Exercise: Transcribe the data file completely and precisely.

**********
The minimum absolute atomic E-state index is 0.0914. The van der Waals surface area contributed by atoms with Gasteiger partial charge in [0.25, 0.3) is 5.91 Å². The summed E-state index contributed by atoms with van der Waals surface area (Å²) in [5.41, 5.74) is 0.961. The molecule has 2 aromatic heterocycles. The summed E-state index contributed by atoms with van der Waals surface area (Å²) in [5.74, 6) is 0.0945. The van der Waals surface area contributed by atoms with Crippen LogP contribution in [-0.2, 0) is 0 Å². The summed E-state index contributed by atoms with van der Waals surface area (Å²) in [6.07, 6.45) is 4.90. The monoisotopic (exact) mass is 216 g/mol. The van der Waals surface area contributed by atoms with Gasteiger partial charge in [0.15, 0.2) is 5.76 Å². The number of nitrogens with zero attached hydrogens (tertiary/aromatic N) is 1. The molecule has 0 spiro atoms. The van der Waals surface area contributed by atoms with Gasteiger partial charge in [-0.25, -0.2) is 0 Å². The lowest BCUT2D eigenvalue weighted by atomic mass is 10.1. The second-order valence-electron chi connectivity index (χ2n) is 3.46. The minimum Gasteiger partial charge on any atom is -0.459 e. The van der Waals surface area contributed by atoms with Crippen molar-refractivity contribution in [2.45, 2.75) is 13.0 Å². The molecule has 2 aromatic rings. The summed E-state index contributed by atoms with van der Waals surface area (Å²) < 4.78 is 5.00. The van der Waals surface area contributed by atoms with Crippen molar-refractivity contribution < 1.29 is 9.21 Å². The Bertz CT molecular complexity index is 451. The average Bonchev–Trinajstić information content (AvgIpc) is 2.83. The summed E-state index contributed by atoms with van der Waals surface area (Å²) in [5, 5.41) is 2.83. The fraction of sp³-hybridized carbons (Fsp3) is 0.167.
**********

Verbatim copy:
The minimum absolute atomic E-state index is 0.0914. The van der Waals surface area contributed by atoms with Gasteiger partial charge in [0.25, 0.3) is 5.91 Å². The summed E-state index contributed by atoms with van der Waals surface area (Å²) in [5.41, 5.74) is 0.961. The molecule has 2 aromatic heterocycles. The summed E-state index contributed by atoms with van der Waals surface area (Å²) in [5.74, 6) is 0.0945. The van der Waals surface area contributed by atoms with Crippen LogP contribution in [-0.2, 0) is 0 Å². The summed E-state index contributed by atoms with van der Waals surface area (Å²) in [6.07, 6.45) is 4.90. The monoisotopic (exact) mass is 216 g/mol. The van der Waals surface area contributed by atoms with Gasteiger partial charge in [0.15, 0.2) is 5.76 Å². The number of nitrogens with zero attached hydrogens (tertiary/aromatic N) is 1. The molecule has 0 spiro atoms. The van der Waals surface area contributed by atoms with Gasteiger partial charge in [-0.25, -0.2) is 0 Å². The lowest BCUT2D eigenvalue weighted by atomic mass is 10.1. The second-order valence-electron chi connectivity index (χ2n) is 3.46. The minimum Gasteiger partial charge on any atom is -0.459 e. The van der Waals surface area contributed by atoms with Crippen molar-refractivity contribution in [2.45, 2.75) is 13.0 Å². The molecule has 2 aromatic rings. The summed E-state index contributed by atoms with van der Waals surface area (Å²) < 4.78 is 5.00. The van der Waals surface area contributed by atoms with Crippen molar-refractivity contribution < 1.29 is 9.21 Å². The Bertz CT molecular complexity index is 451. The average Bonchev–Trinajstić information content (AvgIpc) is 2.83. The summed E-state index contributed by atoms with van der Waals surface area (Å²) in [5, 5.41) is 2.83. The fraction of sp³-hybridized carbons (Fsp3) is 0.167.